‘Magical, elemental materials’ come alive in ‘Stone, Water, Wood’

On March 22, a new exhibition will open in the UAA Kimura Gallery: “Stone, Water, Wood.” The exhibition will feature three landscape-based print series, as well as drawings, watercolors and two limited edition artist-books by Jim Lee, professor of printmaking and drawing at the University of Hartford in Connecticut.

Stone Water Wood.jpg
Jim Lee’s “St. Kilcomin Church, Co. Mayo.” is a color woodcut he created in 2015. Lee’s work will be on display in the Kimura Gallery in the Fine Arts Building until April 13. Photo credit: Jim Lee

Lee became serious about making art while he was in high school, and got into printmaking as an undergraduate. He was the first student in 10 years to graduate from his college with a printmaking concentration. Lee said he got hooked on the processes of printmaking and has done it ever since, totaling around 45 years.

Inspiration for “Stone, Water, Wood” came to Lee when he moved to New England, where the landscape highly contrasted that of where he grew up.

“The title of this exhibition, ‘Stone, Water, Wood,’ refers to the magical, elemental materials of the natural world,” Lee said.

Lee works in series that often extend over several years, beginning with drawings and photography and leading to woodcuts. This series showcases about 25 years of work, and Lee is particularly proud of how the watercolors turned out.

“The watercolors are a new medium that I have never really worked with before, and it has opened up new ways of thinking about my color woodcut prints,” Lee said.

Riva Symko, assistant professor of art history and curator of the Kimura Gallery, admires Lee as an artist for his skill level and attention to detail.

- Advertisement -

“[Jim Lee] is an established print maker with a very refined level of skill,” Symko said. “For instance, his prints are made with multiple woodblocks, which is very labor intensive, but pays off in the finished work. You can really see this in the fidelity of his prints.”

Kilcomin Graveyard.jpg
Another piece in the exhibit.

Symko also views Lee’s exhibition, along with anything else featured in the Kimura Gallery, as a learning experience for students, both in the Department of Art and not.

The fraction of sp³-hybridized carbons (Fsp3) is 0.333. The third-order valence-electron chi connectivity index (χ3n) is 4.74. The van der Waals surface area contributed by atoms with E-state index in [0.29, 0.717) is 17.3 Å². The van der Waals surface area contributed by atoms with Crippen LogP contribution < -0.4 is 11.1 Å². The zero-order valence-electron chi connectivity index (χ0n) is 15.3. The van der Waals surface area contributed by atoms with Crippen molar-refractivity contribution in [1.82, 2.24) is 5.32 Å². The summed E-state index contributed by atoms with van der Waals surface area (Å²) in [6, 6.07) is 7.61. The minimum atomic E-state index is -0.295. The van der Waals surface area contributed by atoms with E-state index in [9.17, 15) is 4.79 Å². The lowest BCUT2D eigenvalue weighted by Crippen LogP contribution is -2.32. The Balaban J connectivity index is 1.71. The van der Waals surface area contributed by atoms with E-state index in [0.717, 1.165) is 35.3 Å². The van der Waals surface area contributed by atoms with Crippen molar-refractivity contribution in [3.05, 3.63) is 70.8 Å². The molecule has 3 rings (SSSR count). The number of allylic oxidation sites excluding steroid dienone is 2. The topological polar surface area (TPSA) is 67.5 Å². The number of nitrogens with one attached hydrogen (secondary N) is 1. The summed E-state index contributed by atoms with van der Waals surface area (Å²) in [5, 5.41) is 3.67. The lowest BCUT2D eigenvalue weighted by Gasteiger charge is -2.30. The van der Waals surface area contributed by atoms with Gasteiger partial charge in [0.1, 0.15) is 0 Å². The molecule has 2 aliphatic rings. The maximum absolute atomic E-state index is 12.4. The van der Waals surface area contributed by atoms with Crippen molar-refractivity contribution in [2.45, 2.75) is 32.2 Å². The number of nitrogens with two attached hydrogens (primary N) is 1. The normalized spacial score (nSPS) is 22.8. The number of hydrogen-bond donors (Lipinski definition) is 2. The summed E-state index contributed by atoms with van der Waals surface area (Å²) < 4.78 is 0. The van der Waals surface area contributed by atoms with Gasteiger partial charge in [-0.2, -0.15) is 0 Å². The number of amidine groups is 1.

Along with the exhibition, Lee will also be hosting relief printing demo-workshops, where he will demonstrate his techniques though a multiple block relief print with many colors.

Steven Godfrey, chair of the Department of Art at UAA, has a minor in printmaking and was a student in Lee’s printmaking class while obtaining his undergrad at Hartford. He says the printmaking program at UAA has been around for 30 years or longer. However, enrollment in the last five or six years has dropped in Alaska and around the country. He hopes these workshops will get students more interested in printmaking at UAA.

Jim Lee printing woodcut on the Vandercook proofing press.jpg
Lee prints a woodcut on a Vandercook proofing press. Lee will be doing relief-print demonstrations on March 21 – 23 in the Print Shop, Room 313 of the Fine Arts Building. Photo credit: Jim Lee

“Enrollment always fluctuates, but we want to get them up to a point where they are very consistent,” Godfrey said. “Printmaking is a great option for students to communicate their experiences visually. They can also make multiples of things, so it’s a great avenue for making a living, and a great area of study.”

Lee advises art students to build a strong foundation in the fundamentals and create a broad skill and interest base in order to find their passion.

“Trends come and go, but follow your personal instincts and passions, not the trends. Find something that you just have to do,” Lee said.

The relief printing demo-workshops take place March 21 – 23 from 9 a.m. to 5 p.m. in the UAA Print Shop, Room 313 in the Fine Arts Building.

The “Stone, Water, Wood” exhibition will kick off on March 22 at 5:30 p.m. with an opening reception. The reception is located in the Kimura Gallery on the second floor of the Fine Arts Building, and is free and open to the public. The exhibition is open for viewing for everyone every Monday through Friday, 10 a.m. to 5 p.m until April 13.